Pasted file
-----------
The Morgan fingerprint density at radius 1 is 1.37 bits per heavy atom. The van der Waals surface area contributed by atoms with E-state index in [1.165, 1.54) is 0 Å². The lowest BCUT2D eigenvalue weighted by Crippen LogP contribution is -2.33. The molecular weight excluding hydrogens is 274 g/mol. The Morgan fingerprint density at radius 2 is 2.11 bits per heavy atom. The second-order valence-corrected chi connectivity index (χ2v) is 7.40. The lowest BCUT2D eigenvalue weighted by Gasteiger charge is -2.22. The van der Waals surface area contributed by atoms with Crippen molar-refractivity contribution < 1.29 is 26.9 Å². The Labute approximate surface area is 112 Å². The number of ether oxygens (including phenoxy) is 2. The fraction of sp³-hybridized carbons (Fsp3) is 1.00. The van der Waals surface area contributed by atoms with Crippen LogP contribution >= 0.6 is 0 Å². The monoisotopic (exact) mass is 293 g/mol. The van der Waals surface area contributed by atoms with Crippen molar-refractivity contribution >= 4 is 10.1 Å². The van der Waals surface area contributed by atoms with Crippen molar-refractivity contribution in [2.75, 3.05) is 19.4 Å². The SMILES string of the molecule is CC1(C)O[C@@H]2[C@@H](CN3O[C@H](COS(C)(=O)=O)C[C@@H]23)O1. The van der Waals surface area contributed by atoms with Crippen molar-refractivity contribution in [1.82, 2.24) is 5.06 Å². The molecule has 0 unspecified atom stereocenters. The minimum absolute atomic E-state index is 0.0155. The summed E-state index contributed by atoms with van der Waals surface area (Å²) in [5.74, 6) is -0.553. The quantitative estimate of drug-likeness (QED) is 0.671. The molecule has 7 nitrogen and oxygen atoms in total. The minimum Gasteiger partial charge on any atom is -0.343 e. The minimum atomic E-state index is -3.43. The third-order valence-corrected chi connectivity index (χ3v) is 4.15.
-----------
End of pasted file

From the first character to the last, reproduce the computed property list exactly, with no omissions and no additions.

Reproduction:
The Morgan fingerprint density at radius 1 is 1.37 bits per heavy atom. The van der Waals surface area contributed by atoms with E-state index in [1.165, 1.54) is 0 Å². The lowest BCUT2D eigenvalue weighted by Crippen LogP contribution is -2.33. The molecular weight excluding hydrogens is 274 g/mol. The Morgan fingerprint density at radius 2 is 2.11 bits per heavy atom. The second-order valence-corrected chi connectivity index (χ2v) is 7.40. The lowest BCUT2D eigenvalue weighted by Gasteiger charge is -2.22. The van der Waals surface area contributed by atoms with Crippen molar-refractivity contribution < 1.29 is 26.9 Å². The Labute approximate surface area is 112 Å². The number of ether oxygens (including phenoxy) is 2. The fraction of sp³-hybridized carbons (Fsp3) is 1.00. The van der Waals surface area contributed by atoms with Crippen LogP contribution >= 0.6 is 0 Å². The monoisotopic (exact) mass is 293 g/mol. The van der Waals surface area contributed by atoms with Crippen molar-refractivity contribution >= 4 is 10.1 Å². The van der Waals surface area contributed by atoms with Crippen molar-refractivity contribution in [2.75, 3.05) is 19.4 Å². The SMILES string of the molecule is CC1(C)O[C@@H]2[C@@H](CN3O[C@H](COS(C)(=O)=O)C[C@@H]23)O1. The van der Waals surface area contributed by atoms with Crippen molar-refractivity contribution in [1.82, 2.24) is 5.06 Å². The molecule has 0 unspecified atom stereocenters. The minimum absolute atomic E-state index is 0.0155. The summed E-state index contributed by atoms with van der Waals surface area (Å²) in [5.74, 6) is -0.553. The quantitative estimate of drug-likeness (QED) is 0.671. The molecule has 7 nitrogen and oxygen atoms in total. The minimum Gasteiger partial charge on any atom is -0.343 e. The minimum atomic E-state index is -3.43. The third-order valence-corrected chi connectivity index (χ3v) is 4.15.